Those figures don’t include other stimulus money each district is eligible for in special education funding and what they call Title I help for math and reading programs in districts with higher proportions of low-income students. (For more on that chunk of stimulus money, read Dawn’s earlier story here.)
Looking at the figures, aid to most schools is down this fiscal year as compared to the final amounts they received in FY 2009. And financial officials in the districts expect this year’s amounts to decline as the state revenue picture becomes clearer:
Because revenue collections for the state have been lower than expected, allocations could change, said James White, assistant state superintendent for finance. “It may get worse. We may have to reduce those later,” White said. “Right now we’re telling school districts not to do anything drastic but to plan for cuts.”
Without stimulus money, the picture could have been bleaker, state officials said. It’s also important to remember that the state aid allocation is just one part of the funding for public schools. Other money comes from local property taxes and regular, non-stimulus, federal funding.
Here’s a quick look at the top 20 districts and their FY 2010 projected state aid amounts compared to last year:
How much is too much when it comes to tracking our lives on the Web? Has the deluge of information online made us think differently about we see our world?
USA Today has a fascinating story today on those questions, and more.
I’ll be the first to raise my hand and say that I can get a wee bit obsessive about tracking government information on the Web. After all, that’s part of my job description. But I hadn’t realized how much this story hit home until I thought about the time I’ve spent tracking purchases from Amazon or Apple. For example, when I bought my Apple laptop in 2005, I could track its movement from the factory in China to my doorstep in Oklahoma City. And I did. Obsessively.
Of course, I don’t think I’m quite to point where I track every instance of my life on the Web. That’s the subject of this story from Wired magazine. You can also check out The Quantified Self site here. And if you’re on Twitter, you can track your life using it with this project from data visualization site Flowing Data.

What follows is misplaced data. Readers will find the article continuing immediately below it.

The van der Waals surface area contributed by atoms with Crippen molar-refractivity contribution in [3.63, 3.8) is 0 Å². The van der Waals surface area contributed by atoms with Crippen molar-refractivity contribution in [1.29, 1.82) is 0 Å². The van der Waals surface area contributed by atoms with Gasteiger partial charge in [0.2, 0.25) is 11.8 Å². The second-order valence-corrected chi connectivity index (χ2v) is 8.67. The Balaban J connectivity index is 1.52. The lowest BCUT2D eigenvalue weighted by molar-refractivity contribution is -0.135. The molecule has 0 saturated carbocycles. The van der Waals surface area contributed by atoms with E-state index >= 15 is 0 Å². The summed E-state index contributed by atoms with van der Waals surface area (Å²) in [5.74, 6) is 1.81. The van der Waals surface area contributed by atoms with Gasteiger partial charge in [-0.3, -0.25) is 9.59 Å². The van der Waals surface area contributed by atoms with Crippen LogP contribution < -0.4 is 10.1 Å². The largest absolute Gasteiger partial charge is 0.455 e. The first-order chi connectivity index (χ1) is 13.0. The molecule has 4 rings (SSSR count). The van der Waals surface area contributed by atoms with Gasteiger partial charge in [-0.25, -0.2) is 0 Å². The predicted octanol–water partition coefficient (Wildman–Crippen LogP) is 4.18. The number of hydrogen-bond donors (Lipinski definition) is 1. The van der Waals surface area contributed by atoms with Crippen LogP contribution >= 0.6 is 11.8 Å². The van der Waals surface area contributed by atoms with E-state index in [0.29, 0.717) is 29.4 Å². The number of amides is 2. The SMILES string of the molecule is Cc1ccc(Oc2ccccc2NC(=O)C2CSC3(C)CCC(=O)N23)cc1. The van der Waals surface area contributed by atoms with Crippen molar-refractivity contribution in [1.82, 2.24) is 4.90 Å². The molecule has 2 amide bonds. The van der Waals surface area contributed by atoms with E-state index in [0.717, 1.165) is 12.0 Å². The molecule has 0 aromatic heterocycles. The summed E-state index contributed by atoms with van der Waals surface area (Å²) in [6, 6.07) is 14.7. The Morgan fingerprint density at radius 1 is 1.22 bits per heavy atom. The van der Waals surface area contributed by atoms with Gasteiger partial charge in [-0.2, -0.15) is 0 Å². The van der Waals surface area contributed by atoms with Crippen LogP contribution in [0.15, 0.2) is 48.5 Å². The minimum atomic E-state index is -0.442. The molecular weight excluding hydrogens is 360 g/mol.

The prize for the most visually interesting personal metrics project has to go to graphic designer Nicholas Felton, who has been producing “annual reports” of his life since 2005. Here’s the latest cover from 2008:
Today’s info-chroniclers are just the latest in a long history of diarists and scientists who kept notes by hand. Nineteenth-century English inventor and statistician Francis Galton, who introduced statistical concepts such as regression to the mean, was an obsessive counter who created the first weather map and carried a homemade object called a “registrator” to, among other things, measure people’s yawns and fidgets during his talks. (Mr. Galton’s preoccupation with data, specifically with human hereditary traits, also yielded an unsavory by-product — eugenics.)
In 1937, a social research organization called Mass Observation in London used about 2,000 volunteers to develop an “anthropology of ourselves.” For more than a decade, participants recorded such things as their neighbor’s bathroom habits and what end of their cigarettes they tapped before lighting up. Personal tracking also showed up in “Cheaper by the Dozen,” a 1948 book about efficiency experts Frank Bunker Gilbreth and Lillian Moller Gilbreth and their attempts to track and optimize the daily routines of their 12 children (including when they brushed their teeth and made their beds).
Finally, the award for too much information has to go to the squirm-inducing Bedpost!
Want to see which companies and lobbyists have given to state lawmakers and other officials?
Twice a year, the state Ethics Commission puts an Excel file on its Web site detailing gifts to lawmakers and public officials. We take the files, combine them into one database, and make them searchable online.
This summer’s update covers the first Legislative session since a new rule went into effect limiting lobbyist gifts to $100 per lawmaker. That means each lobbyist can give up to the $100 maximum for each lawmaker or official. The previous limit was $300 in a calendar year.
Just checking the database, the overwhelming share of gifts are either football and basketball tickets or meals. Of course, the popular stereotype is one of lawmakers getting wined and dined at fancy area restaurants. But my guess is that it’s always been more about time and access than big spending at ritzy restaurants. So the new gift limits, while laudable, may not be curtailing special interest influence as they were intended.
Here’s a few totals from the first half of 2009: